It used to be, the hardest part about Christmas and Hannukah for me was finding that last red Power Ranger. I don’t know who said women were the weaker sex, but they have obviously never seen six tennis moms engaged in hand to hand combat over the last Barbie Dream House in a 100 mile vicinity. I can tell you, I’ve lost many an acrylic nail in the now defunct Toys R Us. For me it wasn’t just a toy store, it was a battle ground.
Still, it was all worth it, seeing that smile on Christmas morning when the rarely- seen-by-the-human-eye yellow Pikachu Game Boy was unwrapped. I would sit there picking the scab on my knuckle grinning victoriously. It was a grueling battle, but I had won.
Another successful holiday season.
Fast forward about fifteen years. I am driving away from my house sobbing so hard I can barely make the turn out of the driveway. Inside are my soon to be ex-husband and my four children, opening gifts and enjoying my infamous Christmas breakfast casserole that they have enjoyed every year since they were old enough for solid food.
That year, I had Christmas morning, he had the afternoon. The judge said I was to leave the family home for two hours so that the father could be with his children on the holiday. It was what was fair, my attorney reported.
“Oh, okay!” I remember shrieking when I got the news. “Now we’re going to be fair?” Because divorce is gut wrenching, life altering, and heart shattering. It is unforgiving and incomprehensible. It is above all, unbearably sad. The one thing divorce is not, is fair.
Driving away that day I thought of our very first holiday as mother and father, our very first trip to that Toys R Us. Walking up and down the aisle, pushing a cart together, we tossed in little stuffed animals and colorful rattles and even a puzzle for our seventh month old daughter who was obviously a genius. For years we had been a married couple, now we were parents and we were in love with our baby and ourselves.
Years passed. There were more children and Christmas’s of Beauty and the Beast play figures and monster heads that spit out slime. There was of course the Barbies, the pirate ship Lego kits and then in later years the sweaters they couldn’t live without or the newest computer games.
“And now,” I remember thinking, “I’m alone in my car on Christmas eating congealed egg casserole off of a paper towel.”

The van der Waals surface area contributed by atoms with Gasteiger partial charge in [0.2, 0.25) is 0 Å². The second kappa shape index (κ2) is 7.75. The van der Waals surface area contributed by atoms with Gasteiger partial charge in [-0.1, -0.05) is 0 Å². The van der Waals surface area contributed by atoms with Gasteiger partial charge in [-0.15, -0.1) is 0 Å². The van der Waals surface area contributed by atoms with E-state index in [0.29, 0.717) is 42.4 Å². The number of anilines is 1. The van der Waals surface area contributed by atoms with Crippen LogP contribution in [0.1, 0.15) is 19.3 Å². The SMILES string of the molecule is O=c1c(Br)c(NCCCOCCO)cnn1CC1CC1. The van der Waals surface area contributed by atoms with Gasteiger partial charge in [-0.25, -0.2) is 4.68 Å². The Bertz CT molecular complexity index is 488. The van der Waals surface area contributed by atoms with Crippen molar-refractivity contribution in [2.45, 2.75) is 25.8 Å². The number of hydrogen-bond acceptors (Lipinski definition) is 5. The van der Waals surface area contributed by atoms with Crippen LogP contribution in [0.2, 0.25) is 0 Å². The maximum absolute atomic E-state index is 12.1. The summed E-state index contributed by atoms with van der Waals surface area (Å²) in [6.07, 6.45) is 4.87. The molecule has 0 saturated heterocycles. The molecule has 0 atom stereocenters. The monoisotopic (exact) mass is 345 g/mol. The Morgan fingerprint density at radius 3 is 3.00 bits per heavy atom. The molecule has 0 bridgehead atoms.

I’ll never get over this, I told myself.
And yet…I did. As will you.
This isn’t a chin up! You got this girl! post. This may be the hardest thing you ever do, moving through the holidays while in the midst of divorce. The key word here is MOVING. You must keep moving minute by minute, day by day, through the process, slogging along. Some days you will skate right through other days you will army crawl on your belly. If you have children you will be dragging them along behind you which in my case was a blessing. Each day I got up, woke them up and made sure they headed off to school. Did I fall back into bed in a sobbing heap once they left? Sure. Did we all live on frozen pizza and Cap’n Crunch for a while? Sure. But it’s okay. We kept moving.
We came through. My ex and I each have significant others now and have enjoyed college graduations, birthdays and other occasions all together. I send them one of my sweet potato pies every Thanksgiving, they send me a bottle of bourbon from my ex’s distillery that sits proudly on our bar. We have come through it.
Of course there will be scars. Divorce will leave a deep and permanent mark. You will always know it’s there but the day will come, I promise you, when it won’t hurt to touch it.
My youngest is 25 now. Here was the text exchange my ex and I shared before Thanksgiving:
ME: Do you have the kids on Thanksgiving or the Friday after this year? I forget.
EX: Friday. You get them for Thanksgiving!
ME: You sure? Because I feel like I had everyone on Thanksgiving last year.
EX: Nope, they’re all yours.
ME: Do you want them for Thanksgiving?
EX: Nah. You enjoy. We are heading to the beach for the day.
ME: I’ve decided to give you full custody.
I never would have believed on that Christmas riding around in my car with my cold piece of egg casserole that we would get to this point. I couldn’t imagine being able to have a civil conversation that didn’t end in the words “Mother _ _ _#@## much less laugh together.
Just keep moving. Some days you’ll just go an inch or so and some days you will cover miles. I know this season is tough. Just remember whether it’s the gleam from the star at the top of the tree or the flicker of the flame of the Hannukah candles, keep moving towards the light.